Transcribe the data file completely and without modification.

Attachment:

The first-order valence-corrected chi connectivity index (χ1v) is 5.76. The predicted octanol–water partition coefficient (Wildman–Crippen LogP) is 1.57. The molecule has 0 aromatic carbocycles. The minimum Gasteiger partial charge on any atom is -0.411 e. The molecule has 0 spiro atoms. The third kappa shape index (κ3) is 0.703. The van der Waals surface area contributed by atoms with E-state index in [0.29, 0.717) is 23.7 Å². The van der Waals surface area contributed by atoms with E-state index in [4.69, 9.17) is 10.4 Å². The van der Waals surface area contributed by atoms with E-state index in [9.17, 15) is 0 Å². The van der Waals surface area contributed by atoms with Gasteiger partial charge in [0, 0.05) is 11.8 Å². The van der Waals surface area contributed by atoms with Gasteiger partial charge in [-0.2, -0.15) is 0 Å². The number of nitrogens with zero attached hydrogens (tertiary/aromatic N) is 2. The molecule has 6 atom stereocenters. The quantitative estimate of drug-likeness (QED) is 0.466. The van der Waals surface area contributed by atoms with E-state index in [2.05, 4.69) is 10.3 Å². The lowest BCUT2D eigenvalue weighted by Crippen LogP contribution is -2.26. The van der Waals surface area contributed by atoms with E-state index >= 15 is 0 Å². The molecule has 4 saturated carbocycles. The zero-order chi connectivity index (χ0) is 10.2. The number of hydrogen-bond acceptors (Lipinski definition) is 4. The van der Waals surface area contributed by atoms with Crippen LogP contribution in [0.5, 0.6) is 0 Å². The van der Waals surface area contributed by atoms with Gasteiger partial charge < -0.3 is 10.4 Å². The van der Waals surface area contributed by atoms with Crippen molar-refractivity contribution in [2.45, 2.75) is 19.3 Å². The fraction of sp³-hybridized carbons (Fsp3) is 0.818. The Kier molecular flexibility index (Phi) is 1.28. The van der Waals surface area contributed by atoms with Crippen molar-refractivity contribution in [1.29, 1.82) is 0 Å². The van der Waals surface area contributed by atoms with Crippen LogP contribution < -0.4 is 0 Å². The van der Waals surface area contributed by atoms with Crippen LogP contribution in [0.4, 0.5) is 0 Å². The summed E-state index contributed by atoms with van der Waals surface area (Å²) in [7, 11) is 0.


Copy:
The first-order valence-corrected chi connectivity index (χ1v) is 5.76. The predicted octanol–water partition coefficient (Wildman–Crippen LogP) is 1.57. The molecule has 0 aromatic carbocycles. The minimum Gasteiger partial charge on any atom is -0.411 e. The molecule has 0 spiro atoms. The third kappa shape index (κ3) is 0.703. The van der Waals surface area contributed by atoms with E-state index in [0.29, 0.717) is 23.7 Å². The van der Waals surface area contributed by atoms with E-state index in [4.69, 9.17) is 10.4 Å². The van der Waals surface area contributed by atoms with E-state index in [9.17, 15) is 0 Å². The van der Waals surface area contributed by atoms with Gasteiger partial charge in [0, 0.05) is 11.8 Å². The van der Waals surface area contributed by atoms with Gasteiger partial charge in [-0.2, -0.15) is 0 Å². The number of nitrogens with zero attached hydrogens (tertiary/aromatic N) is 2. The molecule has 6 atom stereocenters. The quantitative estimate of drug-likeness (QED) is 0.466. The van der Waals surface area contributed by atoms with E-state index in [2.05, 4.69) is 10.3 Å². The lowest BCUT2D eigenvalue weighted by Crippen LogP contribution is -2.26. The van der Waals surface area contributed by atoms with E-state index >= 15 is 0 Å². The molecule has 4 saturated carbocycles. The zero-order chi connectivity index (χ0) is 10.2. The number of hydrogen-bond acceptors (Lipinski definition) is 4. The van der Waals surface area contributed by atoms with Crippen LogP contribution in [0.5, 0.6) is 0 Å². The van der Waals surface area contributed by atoms with Gasteiger partial charge < -0.3 is 10.4 Å². The van der Waals surface area contributed by atoms with Crippen molar-refractivity contribution in [2.45, 2.75) is 19.3 Å². The fraction of sp³-hybridized carbons (Fsp3) is 0.818. The Kier molecular flexibility index (Phi) is 1.28. The van der Waals surface area contributed by atoms with Crippen molar-refractivity contribution in [1.29, 1.82) is 0 Å². The van der Waals surface area contributed by atoms with Crippen LogP contribution < -0.4 is 0 Å². The van der Waals surface area contributed by atoms with Crippen LogP contribution in [0.4, 0.5) is 0 Å². The summed E-state index contributed by atoms with van der Waals surface area (Å²) in [7, 11) is 0.